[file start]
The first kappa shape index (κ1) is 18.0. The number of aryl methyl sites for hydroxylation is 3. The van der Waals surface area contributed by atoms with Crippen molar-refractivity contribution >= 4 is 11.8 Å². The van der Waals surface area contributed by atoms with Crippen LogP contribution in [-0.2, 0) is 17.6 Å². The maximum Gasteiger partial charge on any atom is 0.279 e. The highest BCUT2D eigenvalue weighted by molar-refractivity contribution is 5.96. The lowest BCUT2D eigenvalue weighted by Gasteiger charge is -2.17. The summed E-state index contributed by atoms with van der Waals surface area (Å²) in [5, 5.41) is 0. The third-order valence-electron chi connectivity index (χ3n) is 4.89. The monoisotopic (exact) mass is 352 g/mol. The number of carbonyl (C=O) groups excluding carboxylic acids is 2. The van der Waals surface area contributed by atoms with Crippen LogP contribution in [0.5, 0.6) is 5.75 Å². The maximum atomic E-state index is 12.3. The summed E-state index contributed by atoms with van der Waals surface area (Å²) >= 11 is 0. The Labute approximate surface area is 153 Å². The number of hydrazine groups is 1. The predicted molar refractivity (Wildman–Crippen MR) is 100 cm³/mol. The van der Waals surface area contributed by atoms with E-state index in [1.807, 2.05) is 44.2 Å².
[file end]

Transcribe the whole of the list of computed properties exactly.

The first kappa shape index (κ1) is 18.0. The number of aryl methyl sites for hydroxylation is 3. The van der Waals surface area contributed by atoms with Crippen molar-refractivity contribution >= 4 is 11.8 Å². The van der Waals surface area contributed by atoms with Crippen LogP contribution in [-0.2, 0) is 17.6 Å². The maximum Gasteiger partial charge on any atom is 0.279 e. The highest BCUT2D eigenvalue weighted by molar-refractivity contribution is 5.96. The lowest BCUT2D eigenvalue weighted by Gasteiger charge is -2.17. The summed E-state index contributed by atoms with van der Waals surface area (Å²) in [5, 5.41) is 0. The third-order valence-electron chi connectivity index (χ3n) is 4.89. The monoisotopic (exact) mass is 352 g/mol. The number of carbonyl (C=O) groups excluding carboxylic acids is 2. The van der Waals surface area contributed by atoms with Crippen LogP contribution in [0.5, 0.6) is 5.75 Å². The maximum atomic E-state index is 12.3. The summed E-state index contributed by atoms with van der Waals surface area (Å²) >= 11 is 0. The Labute approximate surface area is 153 Å². The number of hydrazine groups is 1. The predicted molar refractivity (Wildman–Crippen MR) is 100 cm³/mol. The van der Waals surface area contributed by atoms with E-state index in [1.807, 2.05) is 44.2 Å².